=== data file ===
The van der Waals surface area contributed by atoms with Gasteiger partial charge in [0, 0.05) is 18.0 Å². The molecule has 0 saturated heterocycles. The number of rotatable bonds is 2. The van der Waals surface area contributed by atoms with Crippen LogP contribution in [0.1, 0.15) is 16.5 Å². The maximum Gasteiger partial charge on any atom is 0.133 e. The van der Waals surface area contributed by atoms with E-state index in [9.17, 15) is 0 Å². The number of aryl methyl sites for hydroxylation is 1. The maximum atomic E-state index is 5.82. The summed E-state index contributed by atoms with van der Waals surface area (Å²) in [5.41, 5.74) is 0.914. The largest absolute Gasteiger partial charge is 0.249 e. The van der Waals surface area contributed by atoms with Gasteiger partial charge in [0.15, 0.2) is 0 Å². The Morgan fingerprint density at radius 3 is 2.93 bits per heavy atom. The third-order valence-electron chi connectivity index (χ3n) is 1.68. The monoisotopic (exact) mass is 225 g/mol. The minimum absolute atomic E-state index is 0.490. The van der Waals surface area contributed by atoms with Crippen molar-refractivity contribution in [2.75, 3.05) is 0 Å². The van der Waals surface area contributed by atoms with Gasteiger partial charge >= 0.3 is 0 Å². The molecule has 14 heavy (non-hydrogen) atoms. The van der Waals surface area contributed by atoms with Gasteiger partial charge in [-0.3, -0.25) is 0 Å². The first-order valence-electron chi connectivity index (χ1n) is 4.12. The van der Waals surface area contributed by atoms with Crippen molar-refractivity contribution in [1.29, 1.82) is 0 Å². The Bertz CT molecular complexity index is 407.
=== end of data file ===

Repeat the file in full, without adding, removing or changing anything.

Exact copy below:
The van der Waals surface area contributed by atoms with Gasteiger partial charge in [0, 0.05) is 18.0 Å². The molecule has 0 saturated heterocycles. The number of rotatable bonds is 2. The van der Waals surface area contributed by atoms with Crippen LogP contribution in [0.1, 0.15) is 16.5 Å². The maximum Gasteiger partial charge on any atom is 0.133 e. The van der Waals surface area contributed by atoms with E-state index in [9.17, 15) is 0 Å². The number of aryl methyl sites for hydroxylation is 1. The maximum atomic E-state index is 5.82. The summed E-state index contributed by atoms with van der Waals surface area (Å²) in [5.41, 5.74) is 0.914. The largest absolute Gasteiger partial charge is 0.249 e. The van der Waals surface area contributed by atoms with Gasteiger partial charge in [0.15, 0.2) is 0 Å². The Morgan fingerprint density at radius 3 is 2.93 bits per heavy atom. The third-order valence-electron chi connectivity index (χ3n) is 1.68. The monoisotopic (exact) mass is 225 g/mol. The minimum absolute atomic E-state index is 0.490. The van der Waals surface area contributed by atoms with Crippen molar-refractivity contribution in [2.75, 3.05) is 0 Å². The van der Waals surface area contributed by atoms with Gasteiger partial charge >= 0.3 is 0 Å². The molecule has 14 heavy (non-hydrogen) atoms. The van der Waals surface area contributed by atoms with Gasteiger partial charge in [-0.3, -0.25) is 0 Å². The first-order valence-electron chi connectivity index (χ1n) is 4.12. The van der Waals surface area contributed by atoms with Crippen molar-refractivity contribution in [1.29, 1.82) is 0 Å². The Bertz CT molecular complexity index is 407.